Background: Many poor in developing countries have turned to artisanal small-scale gold mining (ASGM) in an attempt to improve their situation. However, the mercury used to extract gold from ore is discharged in vaporized form into the environment, where it poses a hazard for human health. Methods: As part of an environmental epidemiological study in Mongolia-to evaluate the burden of environmental mercury contamination-urine, blood and hair samples were collected from residents of areas with or without mercury contamination. A total of 200 blood, urine and hair samples were analyzed for mercury and divided into three subgroups according to mercury content: (1) occupational exposure (high/medium); (2) environmental exposure (low); and (3) no exposure. Internal mercury distributions of the subgroups were compared using the Kruskal-Wallis and Mann-Whitney U-test. The Chi-square test and likelihood ratio proportion were used to compare the findings with threshold limits. Results: The highest values and greatest differences were seen in the urine samples (p < 0.001, Kruskal-Wallis). The occupational group showing the highest exposure with a median mercury level of 4.36μg/l (control group: 0.10μg/l, p < 0.001), 7.18μg/g creatinine and 12 results above the threshold limit HBM I (Human Biomonitoring I). Even participants from the low-exposure subgroup showed elevated mercury levels (median 2.88μg/l urine and 2.98μg/g creatinine, p < 0.001), with 10 individuals above the HBM I threshold limits. Discussion: The body burden resulting from the use of mercury in artisanal gold mining is high not only in the miners themselves, an increased mercury hazard was also found for inhabitants of mining areas who were not actively involved in mining. Public health support measures are urgently needed to alleviate the situation.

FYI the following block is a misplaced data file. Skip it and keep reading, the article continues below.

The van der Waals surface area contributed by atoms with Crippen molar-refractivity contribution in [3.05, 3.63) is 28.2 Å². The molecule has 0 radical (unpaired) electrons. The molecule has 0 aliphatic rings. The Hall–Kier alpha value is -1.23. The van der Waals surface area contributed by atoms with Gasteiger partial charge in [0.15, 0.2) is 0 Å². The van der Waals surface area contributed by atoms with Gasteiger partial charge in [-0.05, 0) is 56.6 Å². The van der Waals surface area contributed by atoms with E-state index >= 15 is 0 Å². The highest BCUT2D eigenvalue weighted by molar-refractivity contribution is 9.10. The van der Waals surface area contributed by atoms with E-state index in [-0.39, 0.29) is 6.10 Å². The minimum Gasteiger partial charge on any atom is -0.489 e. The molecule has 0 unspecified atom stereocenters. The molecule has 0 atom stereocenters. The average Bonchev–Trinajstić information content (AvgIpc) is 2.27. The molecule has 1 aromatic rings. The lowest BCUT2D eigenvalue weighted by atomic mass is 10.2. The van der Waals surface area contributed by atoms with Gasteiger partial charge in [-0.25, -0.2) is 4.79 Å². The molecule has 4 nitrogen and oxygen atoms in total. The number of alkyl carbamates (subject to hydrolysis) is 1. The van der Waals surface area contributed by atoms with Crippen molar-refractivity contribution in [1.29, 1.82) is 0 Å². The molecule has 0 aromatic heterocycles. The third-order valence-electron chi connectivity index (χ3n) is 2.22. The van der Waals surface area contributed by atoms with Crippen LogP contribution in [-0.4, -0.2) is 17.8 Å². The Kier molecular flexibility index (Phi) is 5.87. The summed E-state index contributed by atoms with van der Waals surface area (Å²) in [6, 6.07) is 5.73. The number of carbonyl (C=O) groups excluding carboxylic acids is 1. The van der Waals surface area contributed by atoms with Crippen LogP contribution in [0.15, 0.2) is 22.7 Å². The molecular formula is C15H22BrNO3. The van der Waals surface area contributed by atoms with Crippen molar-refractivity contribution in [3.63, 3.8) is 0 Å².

- Amalgam smelting
- Artisanal small-scale gold mining
- Human biomonitoring